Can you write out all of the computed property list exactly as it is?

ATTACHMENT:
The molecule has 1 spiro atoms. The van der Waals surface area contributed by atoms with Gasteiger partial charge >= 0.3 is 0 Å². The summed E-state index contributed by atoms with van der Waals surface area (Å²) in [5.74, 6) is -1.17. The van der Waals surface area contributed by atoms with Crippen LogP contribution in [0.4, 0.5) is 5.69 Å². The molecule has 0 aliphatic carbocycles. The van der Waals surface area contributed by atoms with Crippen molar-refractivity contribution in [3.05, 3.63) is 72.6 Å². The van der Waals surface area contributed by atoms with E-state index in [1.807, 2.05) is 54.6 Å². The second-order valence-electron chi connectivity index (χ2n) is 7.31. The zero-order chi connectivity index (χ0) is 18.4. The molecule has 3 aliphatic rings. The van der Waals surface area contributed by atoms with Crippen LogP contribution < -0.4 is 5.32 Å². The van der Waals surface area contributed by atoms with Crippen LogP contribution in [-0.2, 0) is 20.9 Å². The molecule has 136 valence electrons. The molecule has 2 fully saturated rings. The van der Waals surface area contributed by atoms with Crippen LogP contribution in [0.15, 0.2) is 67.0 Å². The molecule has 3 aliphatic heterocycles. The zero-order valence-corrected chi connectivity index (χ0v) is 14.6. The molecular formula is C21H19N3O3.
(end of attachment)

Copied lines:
The molecule has 1 spiro atoms. The van der Waals surface area contributed by atoms with Gasteiger partial charge >= 0.3 is 0 Å². The summed E-state index contributed by atoms with van der Waals surface area (Å²) in [5.74, 6) is -1.17. The van der Waals surface area contributed by atoms with Crippen LogP contribution in [0.4, 0.5) is 5.69 Å². The molecule has 0 aliphatic carbocycles. The van der Waals surface area contributed by atoms with Crippen molar-refractivity contribution in [3.05, 3.63) is 72.6 Å². The van der Waals surface area contributed by atoms with E-state index in [1.807, 2.05) is 54.6 Å². The second-order valence-electron chi connectivity index (χ2n) is 7.31. The zero-order chi connectivity index (χ0) is 18.4. The molecule has 3 aliphatic rings. The van der Waals surface area contributed by atoms with Crippen LogP contribution < -0.4 is 5.32 Å². The van der Waals surface area contributed by atoms with Crippen LogP contribution in [-0.2, 0) is 20.9 Å². The molecule has 136 valence electrons. The molecule has 2 fully saturated rings. The van der Waals surface area contributed by atoms with Crippen LogP contribution in [0.15, 0.2) is 67.0 Å². The molecule has 3 aliphatic heterocycles. The zero-order valence-corrected chi connectivity index (χ0v) is 14.6. The molecular formula is C21H19N3O3.